At the upcoming NHL Draft, a Moose Jaw Warriors defenceman born in Manitoba will be among the top talent available for selection.
Stop us if you’ve heard this story before.
That story may play like a broken record, but there’s no denying the impressive precedent the Warriors have established for preparing talent for the next level. First it was Roblin’s Josh Brook in 2017, then Winnipeg’s Jett Woo in 2018. Now, it’s Brandon’s Daemon Hunt.
While Hunt is eager to earn his own way up the draft rankings, the benefit of mentorship from Brook and Woo is something he doesn’t shy away from either.
“I got to work with Brook and Woo and they really mentored me really well,” Hunt said. “I really took it in and now I’m teaching some of the younger guys on my team.
“I’m passing on that experience and I really took it as something to get better. I’m really grateful for that.”
A nine-game audition with the Warriors in the 2017-18 WHL Regular Season saw Hunt learn to adjust to the WHL’s level of play in the right way. In an increased role during a full 2018-19 campaign, Hunt finished fourth among rookie defencemen in scoring with 20 points (7G-13A). He also gained more from his time with the two defensive leaders and the organization’s first-class approach to development.
“The atmosphere and the way the Warriors do everything, they’re unbelievable here,” Hunt said. “They give me video at the end of a game, and they give me as much feedback to get better. They work on areas of my game to get me better.”
With the off-season departures of both Brook and Woo, Hunt is now the go-to guy and he doesn’t mind the extra attention. If anything, it gives him more of a chance to show scouts and opposition who he really is.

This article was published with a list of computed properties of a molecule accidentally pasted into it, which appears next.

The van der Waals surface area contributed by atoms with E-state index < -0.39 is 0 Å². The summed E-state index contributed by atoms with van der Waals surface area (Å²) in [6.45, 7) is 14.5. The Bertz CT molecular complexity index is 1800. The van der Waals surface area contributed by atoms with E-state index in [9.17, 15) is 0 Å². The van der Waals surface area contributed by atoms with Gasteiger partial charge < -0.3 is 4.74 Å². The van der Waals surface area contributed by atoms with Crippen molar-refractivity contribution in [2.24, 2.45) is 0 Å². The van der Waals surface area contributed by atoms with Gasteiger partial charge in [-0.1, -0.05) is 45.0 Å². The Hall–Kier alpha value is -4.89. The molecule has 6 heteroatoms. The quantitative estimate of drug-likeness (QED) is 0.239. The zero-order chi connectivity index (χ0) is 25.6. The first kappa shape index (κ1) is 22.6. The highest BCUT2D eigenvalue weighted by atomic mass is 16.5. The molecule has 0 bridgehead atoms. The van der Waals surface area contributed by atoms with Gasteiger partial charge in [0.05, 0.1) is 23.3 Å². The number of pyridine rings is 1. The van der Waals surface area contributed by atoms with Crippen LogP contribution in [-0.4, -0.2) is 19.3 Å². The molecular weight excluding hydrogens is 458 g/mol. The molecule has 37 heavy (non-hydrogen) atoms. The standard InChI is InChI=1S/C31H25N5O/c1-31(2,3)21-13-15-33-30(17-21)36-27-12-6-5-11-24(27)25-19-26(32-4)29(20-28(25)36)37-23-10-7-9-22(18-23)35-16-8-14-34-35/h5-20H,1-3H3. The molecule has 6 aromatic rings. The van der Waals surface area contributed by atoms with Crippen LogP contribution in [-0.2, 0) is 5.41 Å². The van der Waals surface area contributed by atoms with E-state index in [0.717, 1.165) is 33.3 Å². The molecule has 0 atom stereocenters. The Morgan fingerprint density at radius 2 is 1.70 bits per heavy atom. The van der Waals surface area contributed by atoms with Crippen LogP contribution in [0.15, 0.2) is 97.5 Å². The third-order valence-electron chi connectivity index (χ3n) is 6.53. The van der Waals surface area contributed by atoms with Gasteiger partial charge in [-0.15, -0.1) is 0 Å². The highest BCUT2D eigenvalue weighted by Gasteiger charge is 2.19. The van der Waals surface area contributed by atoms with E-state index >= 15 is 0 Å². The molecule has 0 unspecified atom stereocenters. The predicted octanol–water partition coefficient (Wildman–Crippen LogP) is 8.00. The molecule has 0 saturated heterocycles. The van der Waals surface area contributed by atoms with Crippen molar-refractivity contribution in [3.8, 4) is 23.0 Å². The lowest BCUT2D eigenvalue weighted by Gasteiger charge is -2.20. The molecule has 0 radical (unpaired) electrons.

“I enjoy leading and showing the ropes to the younger guys,” Hunt added.
A standout defenceman at the Bantam AAA and Midget AAA levels in Manitoba, Hunt has noticed improvements in his skating and shot, but doesn’t think his game has changed significantly from where it was a few years ago. It’s more so that maturing into his 6-foot-0, 194-pound frame has been what’s opened doors for him at the WHL level.
“I think my strengths and speed and everything like that has just gone way up. Year-by-year, I’ve just gotten that much bigger and stronger.”
Hunt’s connection with the Warriors is one of two strong ties to the hockey world. The other comes about five hours east in Hunt’s hometown of Brandon, Manitoba. A hotbed of hockey talent throughout North America’s professional and junior ranks, Hunt’s summer ice experience with those players has aided his development as well.
“We push each other, and everyone wants to get better there,” Hunt said.
Those summer skates are also a chance to reconnect with family. Colorado Avalanche forward Matt Calvert, a cousin of Hunt, is one of the many players the 17-year-old looks up to. For his position, Hunt looks up to another Brandonite for inspiration in Calen Addison.
“I’ve always looked up to Calen,” Hunt said. “He’s a guy that, he’s two-years older than me, he’s done everything that I really wanted to.
“I’d really like to follow in his footsteps, playing in the Hlinka Gretzky Cup and then him getting drafted into the NHL. Those are my goals as well.”
Like Addison, Hunt has caught the eye of Hockey Canada, playing at the 2018 World Under-17 Hockey Challenge, the 2019 IIHF Under-18 World Championship, and the 2019 Hlinka Gretzky Cup. Hunt said he’s relished the chance to take on international competition, giving him a better chance to witness and ingest the talent level in his age group around the world.
Whether he’s in Brandon in the summer, Moose Jaw in the winter, or over in Europe during the spring, Hunt comes fully prepared each time he steps on the ice.
“Knowing my work is starting to take off a bit and then getting recognized, it’s a very nice feeling. I just have to keep working hard and going day-by-day.”